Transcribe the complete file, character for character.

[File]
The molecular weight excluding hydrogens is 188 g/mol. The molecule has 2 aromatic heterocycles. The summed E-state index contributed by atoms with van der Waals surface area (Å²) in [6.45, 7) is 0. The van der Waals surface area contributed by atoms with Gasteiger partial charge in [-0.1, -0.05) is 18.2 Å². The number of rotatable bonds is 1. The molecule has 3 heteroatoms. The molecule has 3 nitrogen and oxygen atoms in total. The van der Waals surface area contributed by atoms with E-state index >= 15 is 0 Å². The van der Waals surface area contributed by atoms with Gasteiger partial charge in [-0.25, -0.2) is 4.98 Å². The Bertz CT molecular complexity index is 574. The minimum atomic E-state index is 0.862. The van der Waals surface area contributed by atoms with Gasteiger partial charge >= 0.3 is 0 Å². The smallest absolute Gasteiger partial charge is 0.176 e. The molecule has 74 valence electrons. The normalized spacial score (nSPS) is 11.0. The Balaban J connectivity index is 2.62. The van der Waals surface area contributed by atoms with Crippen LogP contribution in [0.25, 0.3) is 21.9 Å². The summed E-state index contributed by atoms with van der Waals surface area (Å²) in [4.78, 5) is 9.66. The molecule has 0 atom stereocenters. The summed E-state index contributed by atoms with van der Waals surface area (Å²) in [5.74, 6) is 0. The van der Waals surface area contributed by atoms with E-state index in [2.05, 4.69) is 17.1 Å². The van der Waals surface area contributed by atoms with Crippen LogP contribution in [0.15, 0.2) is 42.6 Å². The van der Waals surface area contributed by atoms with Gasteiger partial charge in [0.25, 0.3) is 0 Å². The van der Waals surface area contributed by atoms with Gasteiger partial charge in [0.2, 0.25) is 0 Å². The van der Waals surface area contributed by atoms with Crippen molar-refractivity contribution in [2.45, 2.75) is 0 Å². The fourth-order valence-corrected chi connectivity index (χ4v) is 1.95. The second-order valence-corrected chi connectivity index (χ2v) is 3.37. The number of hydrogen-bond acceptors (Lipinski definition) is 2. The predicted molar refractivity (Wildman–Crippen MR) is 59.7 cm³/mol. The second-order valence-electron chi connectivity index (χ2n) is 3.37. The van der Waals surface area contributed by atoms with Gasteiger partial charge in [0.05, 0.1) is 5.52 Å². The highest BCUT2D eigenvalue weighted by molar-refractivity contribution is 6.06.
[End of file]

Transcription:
The molecular weight excluding hydrogens is 188 g/mol. The molecule has 2 aromatic heterocycles. The summed E-state index contributed by atoms with van der Waals surface area (Å²) in [6.45, 7) is 0. The van der Waals surface area contributed by atoms with Gasteiger partial charge in [-0.1, -0.05) is 18.2 Å². The number of rotatable bonds is 1. The molecule has 3 heteroatoms. The molecule has 3 nitrogen and oxygen atoms in total. The van der Waals surface area contributed by atoms with E-state index >= 15 is 0 Å². The van der Waals surface area contributed by atoms with Gasteiger partial charge in [-0.25, -0.2) is 4.98 Å². The Bertz CT molecular complexity index is 574. The minimum atomic E-state index is 0.862. The van der Waals surface area contributed by atoms with Gasteiger partial charge >= 0.3 is 0 Å². The smallest absolute Gasteiger partial charge is 0.176 e. The molecule has 74 valence electrons. The normalized spacial score (nSPS) is 11.0. The Balaban J connectivity index is 2.62. The van der Waals surface area contributed by atoms with Crippen LogP contribution in [0.25, 0.3) is 21.9 Å². The summed E-state index contributed by atoms with van der Waals surface area (Å²) in [4.78, 5) is 9.66. The molecule has 0 atom stereocenters. The summed E-state index contributed by atoms with van der Waals surface area (Å²) in [5.74, 6) is 0. The van der Waals surface area contributed by atoms with E-state index in [2.05, 4.69) is 17.1 Å². The van der Waals surface area contributed by atoms with Crippen LogP contribution in [0.15, 0.2) is 42.6 Å². The van der Waals surface area contributed by atoms with Gasteiger partial charge in [0.25, 0.3) is 0 Å². The van der Waals surface area contributed by atoms with Gasteiger partial charge in [0.2, 0.25) is 0 Å². The van der Waals surface area contributed by atoms with Crippen molar-refractivity contribution in [2.45, 2.75) is 0 Å². The fourth-order valence-corrected chi connectivity index (χ4v) is 1.95. The second-order valence-corrected chi connectivity index (χ2v) is 3.37. The number of hydrogen-bond acceptors (Lipinski definition) is 2. The predicted molar refractivity (Wildman–Crippen MR) is 59.7 cm³/mol. The second-order valence-electron chi connectivity index (χ2n) is 3.37. The van der Waals surface area contributed by atoms with Gasteiger partial charge in [0.05, 0.1) is 5.52 Å². The highest BCUT2D eigenvalue weighted by molar-refractivity contribution is 6.06.